Tax: what Labor won’t do
Ye shall know them by their fruits. And when it comes to tax reform from Labor, the fruit is bitter.
Let’s look first at what Labor won’t do. It won’t attack business tax avoidance. Despite a super profits tax on miners Labor won’ really tax big business.
There are no proposals to make the 40 percent of large companies which currently pay no income tax to pay some.
And it is doing nothing to make those who do pay income tax do so at the headline company tax rate of 30%. For example the finance industry pays on average only 20% company tax as a percentage of its profits.
Rudd Labor won’t extend its super profits tax on miners to other industries. Yet many of them, like the banks, make super profits too.
Labor is now arguing that the miners don’t own the resources of the country; we all do.
Well actually that isn’t true. It is the labour of ordinary working men and women that makes the profits for the BHPs and RioTintos of the world. The wealth we workers create belongs to us as workers.
The tax system recognises and reinforces the expropriation of that wealth from workers by bosses. So it is based on the theft of our wealth.
However given that the capitalist system and the way it works seems natural to most people, a super profits tax is a step forward for bourgeois tax policy.
But if it is good enough for miners, why not for other industries too? After all their profits and super profits come from our labour too.
One answer might be, as we have seen today, the sorts of arguments the mining industry is putting: the tax will kill the goose laying the golden egg, unemployment will go up, mining investment will head offshore and the other lies that business sprout when its profits are slightly curtailed.
It’s all bullshit. Mining capital is on a good thing and they will pass future minor tax increases on to China and India. Or god forbid, squeeze their own ‘super’ profits.
And if it is true that the big miners won’t invest, workers could mobilise to take over the mines or force the Government to nationalise them under workers’ control.
But there is much more tax wise Labor won’t do. It won’t consider a bequest duty (or inheritance tax). The sons and daughters of Murdoch and Packer can breathe easy.
It won’t increase the tax free threshold to $25,000 (and before some criticise me for this, let me add it is not beyond the wit of tax design to phase out the benefits of such an increase as income increases.)
It won’t touch the current capital gains 50% tax reduction concession, which favours those on the highest marginal rate of 45% on incomes over $180,000, and those who hold their wealth in the form of capital (which just happens to be those, you guessed it, on the highest marginal tax rates).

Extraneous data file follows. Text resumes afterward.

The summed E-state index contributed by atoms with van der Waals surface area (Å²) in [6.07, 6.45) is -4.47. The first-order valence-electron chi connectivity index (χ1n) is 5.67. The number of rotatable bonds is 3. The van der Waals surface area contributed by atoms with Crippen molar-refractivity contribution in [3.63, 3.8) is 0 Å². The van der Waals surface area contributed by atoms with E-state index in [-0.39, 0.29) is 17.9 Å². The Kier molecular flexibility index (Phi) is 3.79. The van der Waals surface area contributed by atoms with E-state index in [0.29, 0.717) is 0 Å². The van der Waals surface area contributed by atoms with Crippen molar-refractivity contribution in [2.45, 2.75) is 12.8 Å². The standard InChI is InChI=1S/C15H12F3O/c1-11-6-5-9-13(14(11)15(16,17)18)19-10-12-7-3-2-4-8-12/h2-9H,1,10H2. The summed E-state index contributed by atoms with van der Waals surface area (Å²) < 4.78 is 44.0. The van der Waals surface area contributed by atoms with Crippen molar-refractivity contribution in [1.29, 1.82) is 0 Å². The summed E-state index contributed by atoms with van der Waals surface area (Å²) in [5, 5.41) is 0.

It won’t touch negative gearing, another rort which favours those on the highest marginal tax rates. Again a tapered reduction of the benefit as income and wealth increase is not beyond the wit of tax designers.
It won’t tax the rich on their homes despite the fact that according to the Australian Council of Social Services the rich get four times the benefits of the family home capital gains tax exemption. Again tax designers could taper the benefit to cut out to ensure the rich don’t benefit of all.
It won’t bring pre-1985 assets into the capital gains tax net. It won’t rationalise the current small business capital gains tax concessions.
In a nutshell, Labor won’t tax the rich and the bosses (other than gently plucking the golden down of mining.)
Even the so-called benefit of increasing the superannuation guarantee over the next decade from nine percent to 12 percent will, depending on the level of class struggle, be paid for out of workers’ wage increases if the past is any guide. In other words this change substitutes workers’ current consumption for future consumption.
The best way to address future retirement incomes for workers is to increase workers real wages now. That is something Rudd Labor is not prepared to do, in effect arguing against the pathetic ACTU low paid claim of $27 currently before the Fair Pay Commission.
As for the great moral challenge of our time, there is little in the report and nothing in the Government’s response about using the tax system to change the polluters behaviour and use the funds raised to pay for benefits for the working class. Nothing.
This Government lacks bourgeois vision. So it would be silly in the extreme to expect it to have a radical pro-working class tax policy that attacks those who live off our labour. That in the end can only come about through a mobilisation of workers which eventually destroys the wage slave system.
In the interim, taxing the rich and their businesses must be the policy of the left.